Research indicates that after completing a loading phase, creatine levels remain elevated for approximately 30 days, regardless of whether the individual is male or female. Based on the available evidence, it appears that females can follow the same dosing strategy as males. However, there is individual variability in response to creatine supplementation, with some individuals being responders, quasi-responders, or non-responders. While this has not yet been explored in females, all individuals may likely respond differently to creatine supplementation.

Insulin availability can influence the uptake of creatine by skeletal muscle, potentially enhancing its retention. Consuming creatine with carbohydrates (~50 g) and protein (~50 g), or with 1 g∙kg−1 of glucose, may increase total muscle creatine concentrations compared to creatine supplementation alone. However, for females, the additional calories from carbohydrates and protein to enhance ingestion, particularly during a loading phase, may not be necessary. Women tend to burn fewer calories than men, and if additional calories are not needed to meet training requirements, the potential benefits of enhanced absorption do not justify the added caloric intake. Moreover, due to the menstrual cycle, lower carbohydrate oxidation during the follicular phase may suggest that additional macronutrients are not necessary. One strategy is to take creatine with a regular meal or add it to a protein shake due to the insulin properties of amino acids.

Studies have shown that brain concentrations of creatine and phosphocreatine can be increased through a daily intake of 0.13-0.80 g/kg for 14 days. To maximize brain uptake, a loading phase of 15-20 g per day for 3-7 days, followed by a consistent daily dose of 5-10 g, is recommended for tissue saturation. Ingesting creatine as a drink is the optimal method for peak absorption from supplementation, as opposed to taking it in a capsule, lozenge, or solid meat form.

Potential side effects and interactions

Oral creatine is generally well tolerated, with the most commonly reported adverse effects including dehydration, diarrhea, gastrointestinal discomfort, muscle cramps, and water retention.

There is a potential risk of serious adverse effects when combining caffeine, ephedra, and creatine. There have been reports of an athlete experiencing an ischemic stroke after consuming 6 grams of creatine monohydrate, 400-600 mg of caffeine, 40-60 mg of ephedra, and various other supplements daily for a period of 6 weeks. Additionally, preliminary clinical research suggests that caffeine may reduce the beneficial effects of creatine on athletic performance. Some experts believe that caffeine may inhibit the resynthesis of phosphocreatine.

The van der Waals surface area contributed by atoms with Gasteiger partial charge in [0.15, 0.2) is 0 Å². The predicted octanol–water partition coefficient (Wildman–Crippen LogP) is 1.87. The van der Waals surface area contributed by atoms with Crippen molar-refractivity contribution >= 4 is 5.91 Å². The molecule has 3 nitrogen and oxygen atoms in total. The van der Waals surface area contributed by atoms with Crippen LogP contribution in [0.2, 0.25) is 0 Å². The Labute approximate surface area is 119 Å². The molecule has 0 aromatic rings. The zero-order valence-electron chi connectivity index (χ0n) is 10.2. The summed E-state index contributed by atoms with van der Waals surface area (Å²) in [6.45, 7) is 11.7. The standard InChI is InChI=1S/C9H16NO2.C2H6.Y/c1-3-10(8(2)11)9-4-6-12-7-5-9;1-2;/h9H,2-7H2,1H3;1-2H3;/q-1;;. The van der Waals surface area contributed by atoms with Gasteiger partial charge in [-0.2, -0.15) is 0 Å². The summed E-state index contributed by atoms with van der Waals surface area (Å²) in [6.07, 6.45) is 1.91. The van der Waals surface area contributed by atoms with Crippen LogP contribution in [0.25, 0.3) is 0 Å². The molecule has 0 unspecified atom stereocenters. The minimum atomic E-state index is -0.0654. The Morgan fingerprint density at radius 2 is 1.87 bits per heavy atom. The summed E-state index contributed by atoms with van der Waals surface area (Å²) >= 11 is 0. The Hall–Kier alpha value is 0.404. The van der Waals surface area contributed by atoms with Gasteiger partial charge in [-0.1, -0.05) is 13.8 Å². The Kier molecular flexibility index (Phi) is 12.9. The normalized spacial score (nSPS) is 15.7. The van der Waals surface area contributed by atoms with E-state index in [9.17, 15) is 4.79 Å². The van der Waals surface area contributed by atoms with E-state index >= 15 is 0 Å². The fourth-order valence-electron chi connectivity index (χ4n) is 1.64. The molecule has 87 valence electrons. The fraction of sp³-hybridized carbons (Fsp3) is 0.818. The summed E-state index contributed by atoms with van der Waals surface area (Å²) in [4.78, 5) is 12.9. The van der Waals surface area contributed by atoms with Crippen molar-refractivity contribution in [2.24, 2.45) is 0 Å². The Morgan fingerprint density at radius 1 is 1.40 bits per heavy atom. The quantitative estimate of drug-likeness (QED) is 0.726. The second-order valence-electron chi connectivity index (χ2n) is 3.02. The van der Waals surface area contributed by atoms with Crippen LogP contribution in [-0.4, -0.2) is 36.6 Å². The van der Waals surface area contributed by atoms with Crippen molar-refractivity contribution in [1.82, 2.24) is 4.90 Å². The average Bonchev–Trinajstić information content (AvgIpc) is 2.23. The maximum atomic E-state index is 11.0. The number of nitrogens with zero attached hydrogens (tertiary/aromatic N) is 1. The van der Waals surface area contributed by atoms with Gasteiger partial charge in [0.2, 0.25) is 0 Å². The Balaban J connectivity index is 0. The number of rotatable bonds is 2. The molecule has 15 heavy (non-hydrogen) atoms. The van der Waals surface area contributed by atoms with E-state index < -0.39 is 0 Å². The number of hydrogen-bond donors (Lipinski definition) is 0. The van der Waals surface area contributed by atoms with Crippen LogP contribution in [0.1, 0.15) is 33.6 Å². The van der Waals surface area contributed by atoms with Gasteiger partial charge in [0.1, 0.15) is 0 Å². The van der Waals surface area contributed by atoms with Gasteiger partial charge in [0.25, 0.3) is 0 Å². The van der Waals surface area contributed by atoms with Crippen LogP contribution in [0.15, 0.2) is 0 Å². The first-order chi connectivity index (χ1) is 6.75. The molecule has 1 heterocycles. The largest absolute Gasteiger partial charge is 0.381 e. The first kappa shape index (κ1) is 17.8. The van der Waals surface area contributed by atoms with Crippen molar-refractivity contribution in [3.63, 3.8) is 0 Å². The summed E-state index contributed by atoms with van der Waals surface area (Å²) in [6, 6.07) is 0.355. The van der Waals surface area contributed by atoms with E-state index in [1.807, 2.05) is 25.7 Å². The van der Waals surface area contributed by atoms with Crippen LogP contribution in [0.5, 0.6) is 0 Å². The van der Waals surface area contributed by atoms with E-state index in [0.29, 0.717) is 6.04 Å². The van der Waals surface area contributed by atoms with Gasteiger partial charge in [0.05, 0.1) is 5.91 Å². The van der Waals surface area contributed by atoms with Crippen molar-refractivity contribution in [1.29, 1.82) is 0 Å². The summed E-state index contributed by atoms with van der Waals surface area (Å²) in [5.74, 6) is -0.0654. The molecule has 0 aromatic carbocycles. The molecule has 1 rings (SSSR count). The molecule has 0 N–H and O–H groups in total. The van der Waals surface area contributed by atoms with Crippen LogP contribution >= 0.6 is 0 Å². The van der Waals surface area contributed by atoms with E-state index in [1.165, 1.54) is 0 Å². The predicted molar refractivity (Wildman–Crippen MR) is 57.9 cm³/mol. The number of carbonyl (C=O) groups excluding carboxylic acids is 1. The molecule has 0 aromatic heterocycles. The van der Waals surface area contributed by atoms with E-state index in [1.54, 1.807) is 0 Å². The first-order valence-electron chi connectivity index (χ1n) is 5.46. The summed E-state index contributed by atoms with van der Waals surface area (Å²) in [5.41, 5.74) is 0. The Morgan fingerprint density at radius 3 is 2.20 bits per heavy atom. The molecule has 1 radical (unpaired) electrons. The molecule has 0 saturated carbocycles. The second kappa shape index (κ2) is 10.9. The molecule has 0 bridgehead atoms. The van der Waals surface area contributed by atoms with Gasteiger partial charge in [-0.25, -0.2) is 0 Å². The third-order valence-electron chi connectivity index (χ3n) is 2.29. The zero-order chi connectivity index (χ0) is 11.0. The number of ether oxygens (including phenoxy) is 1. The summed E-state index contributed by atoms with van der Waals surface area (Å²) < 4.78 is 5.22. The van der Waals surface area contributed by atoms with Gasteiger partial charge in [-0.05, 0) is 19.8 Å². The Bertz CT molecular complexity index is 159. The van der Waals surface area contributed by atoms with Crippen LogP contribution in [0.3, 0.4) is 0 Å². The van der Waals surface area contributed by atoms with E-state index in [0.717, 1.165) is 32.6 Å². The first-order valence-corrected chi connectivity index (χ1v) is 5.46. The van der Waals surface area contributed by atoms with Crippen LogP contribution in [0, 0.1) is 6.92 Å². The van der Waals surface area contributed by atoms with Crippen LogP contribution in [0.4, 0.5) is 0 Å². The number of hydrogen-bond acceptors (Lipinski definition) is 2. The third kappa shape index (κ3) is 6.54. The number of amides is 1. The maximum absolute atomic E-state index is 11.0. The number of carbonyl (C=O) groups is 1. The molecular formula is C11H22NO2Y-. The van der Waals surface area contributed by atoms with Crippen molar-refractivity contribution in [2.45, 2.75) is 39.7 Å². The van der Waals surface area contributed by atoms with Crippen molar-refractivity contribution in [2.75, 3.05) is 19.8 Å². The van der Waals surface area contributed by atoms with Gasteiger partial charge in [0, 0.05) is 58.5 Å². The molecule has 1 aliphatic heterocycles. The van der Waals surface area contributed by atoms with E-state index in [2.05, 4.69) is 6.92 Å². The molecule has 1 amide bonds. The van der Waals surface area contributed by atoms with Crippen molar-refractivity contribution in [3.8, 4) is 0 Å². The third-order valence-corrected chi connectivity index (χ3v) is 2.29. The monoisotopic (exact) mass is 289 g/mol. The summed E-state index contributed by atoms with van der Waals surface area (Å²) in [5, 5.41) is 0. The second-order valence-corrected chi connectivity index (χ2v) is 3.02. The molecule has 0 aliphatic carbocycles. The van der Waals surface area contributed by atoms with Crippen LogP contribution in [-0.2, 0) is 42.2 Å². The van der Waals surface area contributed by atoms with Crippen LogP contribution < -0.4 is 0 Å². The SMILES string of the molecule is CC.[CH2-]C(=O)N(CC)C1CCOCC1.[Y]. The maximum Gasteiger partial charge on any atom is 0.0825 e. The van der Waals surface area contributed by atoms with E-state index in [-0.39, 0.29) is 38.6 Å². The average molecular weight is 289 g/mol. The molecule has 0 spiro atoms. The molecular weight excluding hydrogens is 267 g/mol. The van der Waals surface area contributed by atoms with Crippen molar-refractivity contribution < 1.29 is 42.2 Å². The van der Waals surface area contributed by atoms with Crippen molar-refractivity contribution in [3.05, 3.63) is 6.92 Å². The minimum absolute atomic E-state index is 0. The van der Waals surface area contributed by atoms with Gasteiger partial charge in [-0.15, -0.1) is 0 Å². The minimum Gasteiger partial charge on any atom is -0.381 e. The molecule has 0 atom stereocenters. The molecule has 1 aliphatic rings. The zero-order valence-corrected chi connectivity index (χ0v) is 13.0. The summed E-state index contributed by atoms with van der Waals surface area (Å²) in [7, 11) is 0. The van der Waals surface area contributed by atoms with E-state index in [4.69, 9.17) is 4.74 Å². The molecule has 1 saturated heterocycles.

It is important to exercise caution when using creatine with individuals diagnosed with bipolar disorder, as there have been reports of depression-to-mania switching.

Isolated case reports are suggesting that individuals with pre-existing kidney dysfunction may be at risk of experiencing worsened dysfunction with creatine supplementation. However, this risk has yet to be evaluated in prospective clinical trials.

Patients with Parkinson's disease should exercise caution when combining creatine and caffeine. Taking 10 grams of creatine daily along with a caffeine intake of over 300 mg per day may exacerbate the progression of Parkinson's disease.


Due to the changes in creatine homeostasis that occur throughout a woman's life, particularly estrogen, creatine supplementation may offer numerous potential benefits for females. Research has consistently shown that creatine use increases muscle and brain PCr levels, leading to improvements in strength and exercise capacity. When combined with resistance training, creatine can further enhance body composition and bone mineral density, especially in post-menopausal women. Moreover, creatine supplementation has been found to improve mood and cognition.

For females, both a traditional loading dose (0.3 g∙day−1 for 5-7 days) and a routine daily dose (5 g for 4 weeks) are effective. To achieve brain saturation, higher doses of creatine (15-20 g∙day−1 for 3-7 days, followed by 5-10 g∙day−1) may be necessary. Further research is needed to evaluate the specific effects of creatine across the menstrual cycle and to better understand the potential benefits at different phases of the cycle, as well as the use of creatine across the lifespan. Always seek advice from your health professional before taking any supplements.